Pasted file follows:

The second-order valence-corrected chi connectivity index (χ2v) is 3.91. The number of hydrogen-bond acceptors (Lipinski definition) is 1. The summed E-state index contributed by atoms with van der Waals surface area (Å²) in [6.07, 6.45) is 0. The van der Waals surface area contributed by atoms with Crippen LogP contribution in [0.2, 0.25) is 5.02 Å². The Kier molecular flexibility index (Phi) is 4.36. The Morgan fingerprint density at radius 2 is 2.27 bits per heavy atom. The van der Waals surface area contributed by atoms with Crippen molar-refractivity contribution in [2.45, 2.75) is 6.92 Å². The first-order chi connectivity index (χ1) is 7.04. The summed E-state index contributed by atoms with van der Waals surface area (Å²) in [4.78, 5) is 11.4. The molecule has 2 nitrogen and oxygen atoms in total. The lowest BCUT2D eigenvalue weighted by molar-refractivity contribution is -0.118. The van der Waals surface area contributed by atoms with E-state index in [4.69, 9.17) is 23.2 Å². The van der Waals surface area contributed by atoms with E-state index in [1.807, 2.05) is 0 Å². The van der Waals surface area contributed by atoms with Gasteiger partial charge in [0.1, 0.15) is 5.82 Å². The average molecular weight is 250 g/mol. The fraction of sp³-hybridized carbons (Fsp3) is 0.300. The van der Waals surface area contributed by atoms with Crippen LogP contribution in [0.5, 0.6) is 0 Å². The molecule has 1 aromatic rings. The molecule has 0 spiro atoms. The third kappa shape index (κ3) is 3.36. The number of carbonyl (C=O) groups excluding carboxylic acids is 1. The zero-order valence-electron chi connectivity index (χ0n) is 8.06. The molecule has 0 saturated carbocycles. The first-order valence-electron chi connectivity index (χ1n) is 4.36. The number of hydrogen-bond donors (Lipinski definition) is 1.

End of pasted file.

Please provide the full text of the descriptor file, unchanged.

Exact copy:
The second-order valence-corrected chi connectivity index (χ2v) is 3.91. The number of hydrogen-bond acceptors (Lipinski definition) is 1. The summed E-state index contributed by atoms with van der Waals surface area (Å²) in [6.07, 6.45) is 0. The van der Waals surface area contributed by atoms with Crippen LogP contribution in [0.2, 0.25) is 5.02 Å². The Kier molecular flexibility index (Phi) is 4.36. The Morgan fingerprint density at radius 2 is 2.27 bits per heavy atom. The van der Waals surface area contributed by atoms with Crippen molar-refractivity contribution in [2.45, 2.75) is 6.92 Å². The first-order chi connectivity index (χ1) is 7.04. The summed E-state index contributed by atoms with van der Waals surface area (Å²) in [4.78, 5) is 11.4. The molecule has 2 nitrogen and oxygen atoms in total. The lowest BCUT2D eigenvalue weighted by molar-refractivity contribution is -0.118. The van der Waals surface area contributed by atoms with E-state index in [4.69, 9.17) is 23.2 Å². The van der Waals surface area contributed by atoms with E-state index in [1.807, 2.05) is 0 Å². The van der Waals surface area contributed by atoms with Gasteiger partial charge in [0.1, 0.15) is 5.82 Å². The average molecular weight is 250 g/mol. The fraction of sp³-hybridized carbons (Fsp3) is 0.300. The van der Waals surface area contributed by atoms with Crippen LogP contribution in [0.5, 0.6) is 0 Å². The molecule has 1 aromatic rings. The molecule has 0 spiro atoms. The third kappa shape index (κ3) is 3.36. The number of carbonyl (C=O) groups excluding carboxylic acids is 1. The zero-order valence-electron chi connectivity index (χ0n) is 8.06. The molecule has 0 saturated carbocycles. The first-order valence-electron chi connectivity index (χ1n) is 4.36. The number of hydrogen-bond donors (Lipinski definition) is 1.